In fact the winner even states that going to St.FX and getting such a welcome in Mabou were the reasons he’s turned down chances to move. Investors, directors, banks, of course would want him to move to Halifax so they can quickly fly in or out, or are even located there.

    However, the real point of the story is it shows, first, how important it is to have a medical school, and second, that research can be done anywhere. It always depends on personalities, but there are lots of people who far prefer doing business is smaller locations rather than cities.

    But this VERY easily could be another story about another company in Halifax, it was literally this guy liking a rural area that made the difference.

    That was SUPPOSED to be the whol point of having a central government, so that all these places weren’t forever ‘racing to the bottom’ to attract business. A central government was supposed to be able to build up the infrastructure equally, and if we had proportional representation forty years ago then perhaps it would have turned out that way. Instead, we have industry set up where government has the most on the line.

    So Moncton grows, Bathurst dies. Yet research can literally done with just a computer now, at the very least a government should provide that infrastructure.

    I virtually guarantee that a guy like that would have found a warm welcome anywhere in NB, but keep in mind, we are still talking about home grown talent. He’s from the area, he likes the area, and that makes a big difference.

    But again, without the knowledge infrastructure, there is nowhere to put money. Canada has money again, and there’s hardly anywhere that is politically feasible to put it. Without a medical school, NB will NEVER be able to capitalize on disease research, medical research, the ONLY growth industries around. As said before, with not even a New Brunswick television station, the other cash cow-animation, entertainment, documentary production, also has zero chance.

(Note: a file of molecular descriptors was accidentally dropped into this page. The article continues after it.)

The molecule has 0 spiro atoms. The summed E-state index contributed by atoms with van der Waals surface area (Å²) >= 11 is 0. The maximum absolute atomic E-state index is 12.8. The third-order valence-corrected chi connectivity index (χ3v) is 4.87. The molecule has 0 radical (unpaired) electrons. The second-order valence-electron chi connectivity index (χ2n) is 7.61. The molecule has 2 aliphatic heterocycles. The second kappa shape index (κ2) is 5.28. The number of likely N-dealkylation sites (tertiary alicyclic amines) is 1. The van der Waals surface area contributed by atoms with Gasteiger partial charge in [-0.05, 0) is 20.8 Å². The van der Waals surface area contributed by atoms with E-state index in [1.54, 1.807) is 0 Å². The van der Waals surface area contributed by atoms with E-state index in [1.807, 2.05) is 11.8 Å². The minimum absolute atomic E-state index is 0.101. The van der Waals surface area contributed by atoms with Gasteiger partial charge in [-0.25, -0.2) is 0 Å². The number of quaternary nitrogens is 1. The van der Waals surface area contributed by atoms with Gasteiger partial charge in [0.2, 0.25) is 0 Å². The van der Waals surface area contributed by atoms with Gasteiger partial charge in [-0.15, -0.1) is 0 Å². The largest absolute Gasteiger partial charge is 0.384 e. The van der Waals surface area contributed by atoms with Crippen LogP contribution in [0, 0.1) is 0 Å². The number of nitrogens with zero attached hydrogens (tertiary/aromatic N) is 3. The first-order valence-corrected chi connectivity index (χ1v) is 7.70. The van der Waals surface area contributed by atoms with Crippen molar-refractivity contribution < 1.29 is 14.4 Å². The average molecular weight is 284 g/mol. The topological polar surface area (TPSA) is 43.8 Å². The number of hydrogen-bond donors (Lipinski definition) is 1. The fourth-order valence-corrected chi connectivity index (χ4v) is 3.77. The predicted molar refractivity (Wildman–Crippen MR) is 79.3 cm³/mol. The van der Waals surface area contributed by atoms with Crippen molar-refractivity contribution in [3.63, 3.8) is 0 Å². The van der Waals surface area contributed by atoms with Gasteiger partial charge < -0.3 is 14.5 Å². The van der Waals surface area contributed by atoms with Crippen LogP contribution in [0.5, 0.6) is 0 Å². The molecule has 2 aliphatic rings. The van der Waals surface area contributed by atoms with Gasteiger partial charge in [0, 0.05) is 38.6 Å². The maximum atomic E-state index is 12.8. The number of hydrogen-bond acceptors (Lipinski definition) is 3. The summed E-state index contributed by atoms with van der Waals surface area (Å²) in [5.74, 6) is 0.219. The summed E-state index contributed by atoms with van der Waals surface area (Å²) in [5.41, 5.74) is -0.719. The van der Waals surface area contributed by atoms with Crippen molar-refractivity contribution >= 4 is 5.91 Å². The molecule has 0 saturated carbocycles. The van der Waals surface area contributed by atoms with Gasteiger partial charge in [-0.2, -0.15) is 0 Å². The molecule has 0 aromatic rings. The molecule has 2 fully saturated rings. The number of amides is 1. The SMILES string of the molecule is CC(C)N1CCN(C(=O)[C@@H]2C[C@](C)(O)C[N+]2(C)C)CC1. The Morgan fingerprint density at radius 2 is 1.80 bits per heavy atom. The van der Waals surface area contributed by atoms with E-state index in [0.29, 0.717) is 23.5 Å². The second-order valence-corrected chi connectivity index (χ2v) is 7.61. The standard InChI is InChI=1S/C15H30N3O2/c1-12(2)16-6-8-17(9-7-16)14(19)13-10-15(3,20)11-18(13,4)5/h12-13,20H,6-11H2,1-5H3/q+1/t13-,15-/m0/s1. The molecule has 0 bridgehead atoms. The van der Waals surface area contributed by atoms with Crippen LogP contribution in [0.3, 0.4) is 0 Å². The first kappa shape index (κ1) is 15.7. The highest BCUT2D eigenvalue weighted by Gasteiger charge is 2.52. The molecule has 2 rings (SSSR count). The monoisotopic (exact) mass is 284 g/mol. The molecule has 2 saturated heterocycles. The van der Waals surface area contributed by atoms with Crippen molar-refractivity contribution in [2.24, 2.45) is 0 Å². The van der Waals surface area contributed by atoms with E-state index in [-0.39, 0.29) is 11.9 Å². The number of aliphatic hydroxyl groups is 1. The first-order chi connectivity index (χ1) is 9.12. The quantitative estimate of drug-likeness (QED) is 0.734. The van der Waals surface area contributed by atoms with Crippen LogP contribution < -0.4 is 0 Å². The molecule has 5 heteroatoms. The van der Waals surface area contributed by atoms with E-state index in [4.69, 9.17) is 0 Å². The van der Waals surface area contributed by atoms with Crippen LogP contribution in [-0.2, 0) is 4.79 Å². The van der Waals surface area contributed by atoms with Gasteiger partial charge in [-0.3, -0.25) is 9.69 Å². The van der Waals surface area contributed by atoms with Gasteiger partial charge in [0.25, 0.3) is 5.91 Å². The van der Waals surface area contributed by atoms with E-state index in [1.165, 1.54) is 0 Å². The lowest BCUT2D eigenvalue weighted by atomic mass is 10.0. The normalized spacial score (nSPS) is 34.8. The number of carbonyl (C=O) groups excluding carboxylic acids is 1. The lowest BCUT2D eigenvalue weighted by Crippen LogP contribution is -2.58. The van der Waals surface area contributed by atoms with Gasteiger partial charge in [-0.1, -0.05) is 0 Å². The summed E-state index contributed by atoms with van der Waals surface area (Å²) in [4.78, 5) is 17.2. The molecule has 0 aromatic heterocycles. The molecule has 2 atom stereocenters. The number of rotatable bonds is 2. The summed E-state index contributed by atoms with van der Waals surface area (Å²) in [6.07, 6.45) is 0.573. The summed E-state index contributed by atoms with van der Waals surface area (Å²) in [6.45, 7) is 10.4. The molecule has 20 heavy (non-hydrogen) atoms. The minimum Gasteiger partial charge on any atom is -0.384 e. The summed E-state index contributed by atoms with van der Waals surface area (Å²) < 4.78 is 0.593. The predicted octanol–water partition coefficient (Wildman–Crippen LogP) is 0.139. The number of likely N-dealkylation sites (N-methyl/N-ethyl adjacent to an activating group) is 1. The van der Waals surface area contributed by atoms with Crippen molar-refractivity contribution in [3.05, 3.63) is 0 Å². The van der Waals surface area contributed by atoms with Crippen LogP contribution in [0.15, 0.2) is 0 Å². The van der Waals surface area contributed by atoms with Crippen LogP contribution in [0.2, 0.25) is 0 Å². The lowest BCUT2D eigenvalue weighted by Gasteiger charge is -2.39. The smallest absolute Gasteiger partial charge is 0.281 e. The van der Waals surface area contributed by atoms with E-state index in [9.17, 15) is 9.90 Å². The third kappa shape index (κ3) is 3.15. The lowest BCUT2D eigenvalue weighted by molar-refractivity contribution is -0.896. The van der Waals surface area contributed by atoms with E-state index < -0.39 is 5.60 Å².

But that’s a pretty lousy way to plan economic development: “we’ll build up this area a whole lot and that means there will maybe be more of a chance that it will spread to other areas”. Meanwhile, everyone from the other areas have to leave to get a job. As David says, business doesn’t give a rats ass about rural areas or even the economy, they are trying to survive, its governments job to do these things.

  4. Anonymous says:

    If you don’t beleive that the model proposed of invest in one area and see it grow to rural areas look a NY. Built around it are corporate HQ’s in NJ, Conn, Long Island, etc. Granted that is an extreme example, but it had to start somewhere.